Which is a shame because as a tool for punishing bad behavior, collectively shaming a person online can be a very blunt, destructive force, one that doesn't acknowledge degrees of wrongdoing. Ronson shows, again and again, how an online shaming destroyed the shamees' lives, regardless of the gravity of their actual transgression, or the intent behind it. Lindsey Stone is basically given the same treatment as Jonah Lehrer, when arguably her crime - a crass picture that apparently got shared with more people than she intended - is not on par with his - intentional self-plagiarism, plagiarizing other people's work, and inventing quotes. Ronson also makes a good point that legislation like "Right to be Forgotten" and private online reputation management services are not really effective in helping people out because they're either dredging up old scandals, or are too expensive for an average earner.
Unfortunately, Ronson's claim to objectivity also means he doesn't spend more time advocating alternatives - like making said reputation management services more affordable, or advocating for a more humane approach to online interactions, or just for the installment of better social contracts online among everyone. He most certainly doesn't spend enough time in the shame-eradication workshop or reflect in depth on his experiences there, at least not in any way I found satisfactory. His brief visit to a New Jersey jail, where the inmates thrive under a kinder, more humane program, is kind of served to us without him talking about the wider implication at length, which, as other reviewers have said, is more than a little disappointing.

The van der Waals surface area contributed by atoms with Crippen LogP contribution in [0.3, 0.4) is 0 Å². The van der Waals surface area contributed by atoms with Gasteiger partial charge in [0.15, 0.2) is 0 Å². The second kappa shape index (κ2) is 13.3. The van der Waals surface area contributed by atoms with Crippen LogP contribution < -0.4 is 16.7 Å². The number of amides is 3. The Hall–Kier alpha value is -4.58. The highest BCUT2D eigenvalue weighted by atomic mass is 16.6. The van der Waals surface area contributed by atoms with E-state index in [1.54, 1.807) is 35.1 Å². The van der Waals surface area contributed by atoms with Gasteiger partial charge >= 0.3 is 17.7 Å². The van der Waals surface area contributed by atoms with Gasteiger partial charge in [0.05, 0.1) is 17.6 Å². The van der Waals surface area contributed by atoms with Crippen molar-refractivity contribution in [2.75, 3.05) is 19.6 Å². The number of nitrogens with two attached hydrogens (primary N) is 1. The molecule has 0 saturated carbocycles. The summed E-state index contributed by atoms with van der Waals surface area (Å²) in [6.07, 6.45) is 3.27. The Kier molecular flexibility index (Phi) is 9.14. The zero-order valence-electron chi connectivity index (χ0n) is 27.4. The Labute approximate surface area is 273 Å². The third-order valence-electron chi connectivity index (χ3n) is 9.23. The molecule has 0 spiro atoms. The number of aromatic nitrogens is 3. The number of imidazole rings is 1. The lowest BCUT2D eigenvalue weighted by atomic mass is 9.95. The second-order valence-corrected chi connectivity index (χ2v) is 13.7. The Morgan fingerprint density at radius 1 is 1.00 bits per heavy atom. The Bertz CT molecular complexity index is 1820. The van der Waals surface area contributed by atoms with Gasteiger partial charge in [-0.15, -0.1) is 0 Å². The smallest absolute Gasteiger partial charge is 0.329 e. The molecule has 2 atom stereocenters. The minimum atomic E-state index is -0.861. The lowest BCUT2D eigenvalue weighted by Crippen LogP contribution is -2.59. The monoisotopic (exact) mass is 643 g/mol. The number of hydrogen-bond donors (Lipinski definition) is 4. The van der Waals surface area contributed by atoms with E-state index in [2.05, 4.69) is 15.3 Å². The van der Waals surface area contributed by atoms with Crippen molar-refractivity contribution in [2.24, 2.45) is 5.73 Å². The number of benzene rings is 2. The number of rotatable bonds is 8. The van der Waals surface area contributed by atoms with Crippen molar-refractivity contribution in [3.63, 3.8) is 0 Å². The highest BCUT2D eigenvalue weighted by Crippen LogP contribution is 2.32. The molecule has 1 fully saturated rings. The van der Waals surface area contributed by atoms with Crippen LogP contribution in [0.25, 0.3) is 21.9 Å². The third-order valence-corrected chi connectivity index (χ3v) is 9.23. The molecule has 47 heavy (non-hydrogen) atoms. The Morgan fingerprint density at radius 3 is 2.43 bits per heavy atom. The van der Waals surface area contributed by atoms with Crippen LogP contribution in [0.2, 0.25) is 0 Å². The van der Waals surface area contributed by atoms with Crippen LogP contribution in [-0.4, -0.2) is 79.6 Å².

Another downside of Ronson's supposed objectivity is that he treats each and every one of his case studies in the same way, regardless of the gravity of what they'd done. Again, as other reviewers have pointed this out - maybe I don't want to read a book that puts Jonah Lehrer and Lindsey Stone together as equal victims. Maybe they both suffered the Internet's indiscriminate wrath, but the way these two came to their predicaments, and the way they reacted to those predicaments, is completely different. Maybe I don't want Ronson to dispassionately list their struggles as if they're the same. Yes, Lehrer being forced to apologize in front of a huge projection of a live Twitter feed was harsh - did it merit 3 whole chapters in the book? And yes, it was decent of Ronson to arrange free Internet reputation management for Lindsey Stone to help her with her anxieties - but what about the rest? Does he have no comment about the fact that one is a rich New York Times bestselling author doing something that goes against the code of ethics of his field, and that the other is a female care worker? Did he have no sympathy for Adria Richards, whose only crime was to be "difficult" (and was the casual sexism of that term applied to a black female developer lost to him entirely?)